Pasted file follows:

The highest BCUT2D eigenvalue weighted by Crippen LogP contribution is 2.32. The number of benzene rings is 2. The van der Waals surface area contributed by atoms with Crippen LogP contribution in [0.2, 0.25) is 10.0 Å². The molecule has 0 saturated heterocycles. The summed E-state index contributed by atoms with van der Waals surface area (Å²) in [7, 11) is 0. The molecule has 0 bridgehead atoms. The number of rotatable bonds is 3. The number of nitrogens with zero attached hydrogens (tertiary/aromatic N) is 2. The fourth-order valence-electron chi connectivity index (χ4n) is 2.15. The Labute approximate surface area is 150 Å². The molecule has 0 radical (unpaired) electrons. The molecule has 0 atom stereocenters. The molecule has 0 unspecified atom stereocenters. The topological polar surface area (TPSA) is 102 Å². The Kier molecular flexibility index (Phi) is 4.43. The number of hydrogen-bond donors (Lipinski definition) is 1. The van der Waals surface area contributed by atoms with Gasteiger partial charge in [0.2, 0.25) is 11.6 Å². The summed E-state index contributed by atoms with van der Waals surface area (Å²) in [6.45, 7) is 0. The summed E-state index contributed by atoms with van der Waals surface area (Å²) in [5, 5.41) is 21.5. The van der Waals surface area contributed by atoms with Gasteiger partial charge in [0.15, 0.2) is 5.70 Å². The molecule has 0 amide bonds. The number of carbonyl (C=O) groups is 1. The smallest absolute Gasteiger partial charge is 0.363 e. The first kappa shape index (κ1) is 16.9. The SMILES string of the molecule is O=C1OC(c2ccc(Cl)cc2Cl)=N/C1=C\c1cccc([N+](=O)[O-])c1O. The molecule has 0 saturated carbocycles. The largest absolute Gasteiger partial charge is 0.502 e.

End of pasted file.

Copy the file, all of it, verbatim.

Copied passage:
The highest BCUT2D eigenvalue weighted by Crippen LogP contribution is 2.32. The number of benzene rings is 2. The van der Waals surface area contributed by atoms with Crippen LogP contribution in [0.2, 0.25) is 10.0 Å². The molecule has 0 saturated heterocycles. The summed E-state index contributed by atoms with van der Waals surface area (Å²) in [7, 11) is 0. The molecule has 0 bridgehead atoms. The number of rotatable bonds is 3. The number of nitrogens with zero attached hydrogens (tertiary/aromatic N) is 2. The fourth-order valence-electron chi connectivity index (χ4n) is 2.15. The Labute approximate surface area is 150 Å². The molecule has 0 radical (unpaired) electrons. The molecule has 0 atom stereocenters. The molecule has 0 unspecified atom stereocenters. The topological polar surface area (TPSA) is 102 Å². The Kier molecular flexibility index (Phi) is 4.43. The number of hydrogen-bond donors (Lipinski definition) is 1. The van der Waals surface area contributed by atoms with Gasteiger partial charge in [0.2, 0.25) is 11.6 Å². The summed E-state index contributed by atoms with van der Waals surface area (Å²) in [6.45, 7) is 0. The summed E-state index contributed by atoms with van der Waals surface area (Å²) in [5, 5.41) is 21.5. The van der Waals surface area contributed by atoms with Gasteiger partial charge in [0.15, 0.2) is 5.70 Å². The molecule has 0 amide bonds. The number of carbonyl (C=O) groups is 1. The smallest absolute Gasteiger partial charge is 0.363 e. The first kappa shape index (κ1) is 16.9. The SMILES string of the molecule is O=C1OC(c2ccc(Cl)cc2Cl)=N/C1=C\c1cccc([N+](=O)[O-])c1O. The molecule has 0 saturated carbocycles. The largest absolute Gasteiger partial charge is 0.502 e.